Jes Nortiga noted how, when the youngest of her two children was still in primary school, that child “used to play with a classmate’s hair; and when that classmate had her hair cut to don a short one, my child was so devastated and didn’t talk to that girl for a while,” she said with a laugh. That may have been an occurrence unrelated to sexual orientation, but – “Couple that with my child’s preference to play with dolls, the wanton swaying of the hips to mimic girls while walking,” she said – and Jes said she had an inkling as early as then that “my child’s special. A mother knows.”
And so when her child came out as a transwoman, “I was not mad nor was I too happy,” she said. “It just was. I learned to accept this just as a fact.”
In her own recollection, Jes’s trans daughter Amanda Vu said “I was still young when I came out as gay… maybe I was eight or nine (years old). My parents are open-minded and took it well.” She added that perhaps there was even no real need to come out since “it (my being gay then) already showed in how I acted.”
Amanda’s only elder brother is, by the way, bisexual [“Dalawa lang sila (magkakapatid), both (assigned boys at first) who happen to belong to the LGBT community,” Jes said]. He came out to their Mom much later than Amanda, but “in primary school and in high school, we talked about our crushes. He was the guy looking (at these crushes), and I was the girl looking,” Amanda laughed.
A parent ought to help their children find their happiness, Jes said. And on this, “I can’t give enough to make my children happy.”
Amanda believes that “family support is very vital as its leads you to the right path. (Your family is supposed to be) always there no matter what.” In her case, she said she knew “they may have had some reservations about me being trans, but they never stopped me from being me. What I remember is them saying that they support me… as long as I do well in the life I choose to live. And I’m good with that.”
Jes and her husband (Amanda’s father) separated, so it’s just the three of them living together now. And as a mother, Jes admitted having worries for her LGBT children.
For instance, “I worry if Amanda goes on dates baka mapahamak siya (maybe something bad will happen to her), similar to what we see on TV,” Jes said. “Kaya I told them to tell me where they are when they have a date para kapag may nangyari, alam.ko saan sila pupuntahan (so I’d know if something happened to them),” she said, adding with a laugh: “Kahit mag-motel pa sila (even if they go to motels).” To appease their mom, “they both do this.”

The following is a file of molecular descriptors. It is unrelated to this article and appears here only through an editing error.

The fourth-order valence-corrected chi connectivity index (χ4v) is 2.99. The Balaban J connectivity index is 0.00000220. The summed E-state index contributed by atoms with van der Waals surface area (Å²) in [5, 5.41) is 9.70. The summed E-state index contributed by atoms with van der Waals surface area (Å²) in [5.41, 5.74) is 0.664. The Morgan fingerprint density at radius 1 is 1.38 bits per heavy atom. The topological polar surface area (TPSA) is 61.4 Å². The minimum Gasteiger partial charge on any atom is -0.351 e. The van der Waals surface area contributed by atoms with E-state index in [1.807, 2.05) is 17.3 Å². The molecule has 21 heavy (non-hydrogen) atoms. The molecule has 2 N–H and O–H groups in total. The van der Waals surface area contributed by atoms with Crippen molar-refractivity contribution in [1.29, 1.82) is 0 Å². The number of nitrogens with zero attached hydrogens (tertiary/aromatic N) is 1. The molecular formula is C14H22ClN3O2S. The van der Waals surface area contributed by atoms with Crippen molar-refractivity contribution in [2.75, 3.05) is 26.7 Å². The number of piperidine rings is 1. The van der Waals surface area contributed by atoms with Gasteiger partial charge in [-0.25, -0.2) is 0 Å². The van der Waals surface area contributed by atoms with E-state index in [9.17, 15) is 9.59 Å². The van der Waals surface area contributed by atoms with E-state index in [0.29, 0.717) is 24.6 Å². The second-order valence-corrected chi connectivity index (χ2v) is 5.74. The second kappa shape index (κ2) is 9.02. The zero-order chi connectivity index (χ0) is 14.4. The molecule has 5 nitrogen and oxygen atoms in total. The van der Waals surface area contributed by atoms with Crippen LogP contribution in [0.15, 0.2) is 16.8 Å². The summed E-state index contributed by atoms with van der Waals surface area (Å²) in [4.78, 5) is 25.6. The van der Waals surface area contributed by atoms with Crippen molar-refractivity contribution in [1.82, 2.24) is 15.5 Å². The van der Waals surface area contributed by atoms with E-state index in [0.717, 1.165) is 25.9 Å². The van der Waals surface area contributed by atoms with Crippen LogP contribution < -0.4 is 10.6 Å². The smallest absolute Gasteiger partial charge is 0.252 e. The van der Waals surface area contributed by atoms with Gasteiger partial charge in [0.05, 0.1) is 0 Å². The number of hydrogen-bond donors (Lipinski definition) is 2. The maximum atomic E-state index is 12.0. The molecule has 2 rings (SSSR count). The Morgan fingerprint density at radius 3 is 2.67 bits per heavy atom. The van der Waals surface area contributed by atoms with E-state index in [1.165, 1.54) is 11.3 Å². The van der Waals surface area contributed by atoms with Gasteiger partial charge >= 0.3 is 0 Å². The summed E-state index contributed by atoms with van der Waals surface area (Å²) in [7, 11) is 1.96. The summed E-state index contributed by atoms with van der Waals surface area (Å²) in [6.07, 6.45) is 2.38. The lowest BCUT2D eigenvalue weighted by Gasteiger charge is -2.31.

There are also worries about the LGBT children’s future (“Ayaw ko kasi sila masaktan [I don’t want for them to get hurt],” Je said). In Amanda’s case, “Ayaw kong i-underestimate siya sa work dahil trans siya (I don’t want for her to be underestimated because she’s trans).”
But Jes believes she raised her kids well enough for them to be able to look after themselves – largely helped by being part of each others’ lives. One time, Jes recalled going out on a dinner date, and – sans the knowledge of her date – Amanda was monitoring her mom at another table. “She had the chance to size him up,” Jes laughed, “and then texting me if she thinks he’s okay for me or not.”
Amanda believes one’s family can be a great source of support for LGBT people. “Just make sure that… you do well and never be a burden to them or to society. If ever they can’t accept you, don’t hate them. Understand why and prove to them that you chose a good path and that you are not a burden to anyone. Sure, they may have a lot of bad things to say (about you), but they can’t really do anything as it’s the path you choose for yourself. You have your own life. It’s the choice you made, make it work for you.”
Jes acknowledges that not everyone may agree with her parenting style, and even frown at her supporting her two LGBT children. In fact, there was a time in the past when “I worried how my friends, my colleagues looked at me as a mom; perhaps they’d judge me,” she said. “But having proudly introduced her kids to others and seeing their reactions, (many) end up appreciating how I raised my kids. Some LGBT co-workers even told me they wished I’m their mom. My openness about this has erased my worries about being judged.”
Her former husband actually still plays a role in their lives. When Amanda starred in a PSA for an HIV organization in Cebu City, “my dad was even ecstatic when I showed him my videos. He was like ‘Hala! Ka-lingaw nimo. I-copy sa akoang laptop kay akoang ipakita sa akoang mga officemates’ (You are so much fun. Save a copy in my laptop so I can show it to my officemates).’ That was so crazy and unexpected. He even waited until midnight just to watch my interview on TV.”
Amanda added: “It is such a great feeling knowing that your parents are happy for you and are proud of you.”
Jes said that some parents may feel that “nagkulang sila (they failed to do something)” if their kids turn out LGBT. But she said “all we can do is give them our all,” she said. And then “accept them and be happy with their choices. We may not be able to give them everything to make them happy (the way we believe they ought to be happy), but for as long as they live happy anyway, are safe and successful in their chosen fields, go lang. They are still your kids. Life is too short to hate and disown them.”